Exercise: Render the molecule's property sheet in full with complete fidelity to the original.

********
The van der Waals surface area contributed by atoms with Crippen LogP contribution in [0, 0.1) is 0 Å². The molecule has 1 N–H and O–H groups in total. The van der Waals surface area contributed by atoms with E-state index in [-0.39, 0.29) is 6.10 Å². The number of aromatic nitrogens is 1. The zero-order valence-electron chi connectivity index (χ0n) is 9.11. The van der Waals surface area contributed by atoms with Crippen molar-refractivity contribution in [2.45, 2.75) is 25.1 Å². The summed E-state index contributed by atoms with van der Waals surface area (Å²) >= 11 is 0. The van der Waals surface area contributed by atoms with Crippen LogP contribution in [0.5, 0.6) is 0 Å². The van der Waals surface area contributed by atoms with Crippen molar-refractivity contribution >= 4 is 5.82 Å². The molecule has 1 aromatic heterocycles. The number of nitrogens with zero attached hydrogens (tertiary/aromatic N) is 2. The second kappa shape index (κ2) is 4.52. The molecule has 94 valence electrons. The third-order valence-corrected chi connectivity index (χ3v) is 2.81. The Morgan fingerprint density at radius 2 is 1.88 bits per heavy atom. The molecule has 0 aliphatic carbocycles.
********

The van der Waals surface area contributed by atoms with Crippen LogP contribution in [0, 0.1) is 0 Å². The molecule has 1 N–H and O–H groups in total. The van der Waals surface area contributed by atoms with E-state index in [-0.39, 0.29) is 6.10 Å². The number of aromatic nitrogens is 1. The zero-order valence-electron chi connectivity index (χ0n) is 9.11. The van der Waals surface area contributed by atoms with Crippen molar-refractivity contribution in [2.45, 2.75) is 25.1 Å². The summed E-state index contributed by atoms with van der Waals surface area (Å²) >= 11 is 0. The van der Waals surface area contributed by atoms with Crippen LogP contribution in [0.5, 0.6) is 0 Å². The van der Waals surface area contributed by atoms with Crippen molar-refractivity contribution >= 4 is 5.82 Å². The molecule has 1 aromatic heterocycles. The number of nitrogens with zero attached hydrogens (tertiary/aromatic N) is 2. The second kappa shape index (κ2) is 4.52. The molecule has 94 valence electrons. The third-order valence-corrected chi connectivity index (χ3v) is 2.81. The Morgan fingerprint density at radius 2 is 1.88 bits per heavy atom. The molecule has 0 aliphatic carbocycles.